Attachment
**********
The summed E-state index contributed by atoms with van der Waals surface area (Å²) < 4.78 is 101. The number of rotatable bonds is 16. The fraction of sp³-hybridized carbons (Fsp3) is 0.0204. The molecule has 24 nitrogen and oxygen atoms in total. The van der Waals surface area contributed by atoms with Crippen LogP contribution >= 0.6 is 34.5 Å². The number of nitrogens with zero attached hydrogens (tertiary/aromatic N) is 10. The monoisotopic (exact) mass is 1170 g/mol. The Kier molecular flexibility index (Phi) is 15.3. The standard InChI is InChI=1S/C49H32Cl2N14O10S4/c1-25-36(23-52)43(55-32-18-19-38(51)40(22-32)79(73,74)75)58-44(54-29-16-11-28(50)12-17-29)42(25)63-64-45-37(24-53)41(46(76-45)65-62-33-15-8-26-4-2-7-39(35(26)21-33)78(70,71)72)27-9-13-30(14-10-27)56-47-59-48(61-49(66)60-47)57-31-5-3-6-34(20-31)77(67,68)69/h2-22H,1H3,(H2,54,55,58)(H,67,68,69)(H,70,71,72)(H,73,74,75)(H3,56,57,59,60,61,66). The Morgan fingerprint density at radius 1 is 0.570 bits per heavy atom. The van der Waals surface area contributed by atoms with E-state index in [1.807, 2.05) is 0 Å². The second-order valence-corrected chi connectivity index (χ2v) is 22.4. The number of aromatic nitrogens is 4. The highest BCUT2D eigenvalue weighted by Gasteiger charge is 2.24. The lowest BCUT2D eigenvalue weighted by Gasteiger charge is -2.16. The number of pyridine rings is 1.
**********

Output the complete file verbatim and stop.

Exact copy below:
The summed E-state index contributed by atoms with van der Waals surface area (Å²) < 4.78 is 101. The number of rotatable bonds is 16. The fraction of sp³-hybridized carbons (Fsp3) is 0.0204. The molecule has 24 nitrogen and oxygen atoms in total. The van der Waals surface area contributed by atoms with Crippen LogP contribution >= 0.6 is 34.5 Å². The number of nitrogens with zero attached hydrogens (tertiary/aromatic N) is 10. The monoisotopic (exact) mass is 1170 g/mol. The Kier molecular flexibility index (Phi) is 15.3. The standard InChI is InChI=1S/C49H32Cl2N14O10S4/c1-25-36(23-52)43(55-32-18-19-38(51)40(22-32)79(73,74)75)58-44(54-29-16-11-28(50)12-17-29)42(25)63-64-45-37(24-53)41(46(76-45)65-62-33-15-8-26-4-2-7-39(35(26)21-33)78(70,71)72)27-9-13-30(14-10-27)56-47-59-48(61-49(66)60-47)57-31-5-3-6-34(20-31)77(67,68)69/h2-22H,1H3,(H2,54,55,58)(H,67,68,69)(H,70,71,72)(H,73,74,75)(H3,56,57,59,60,61,66). The Morgan fingerprint density at radius 1 is 0.570 bits per heavy atom. The van der Waals surface area contributed by atoms with E-state index in [1.807, 2.05) is 0 Å². The second-order valence-corrected chi connectivity index (χ2v) is 22.4. The number of aromatic nitrogens is 4. The highest BCUT2D eigenvalue weighted by Gasteiger charge is 2.24. The lowest BCUT2D eigenvalue weighted by Gasteiger charge is -2.16. The number of pyridine rings is 1.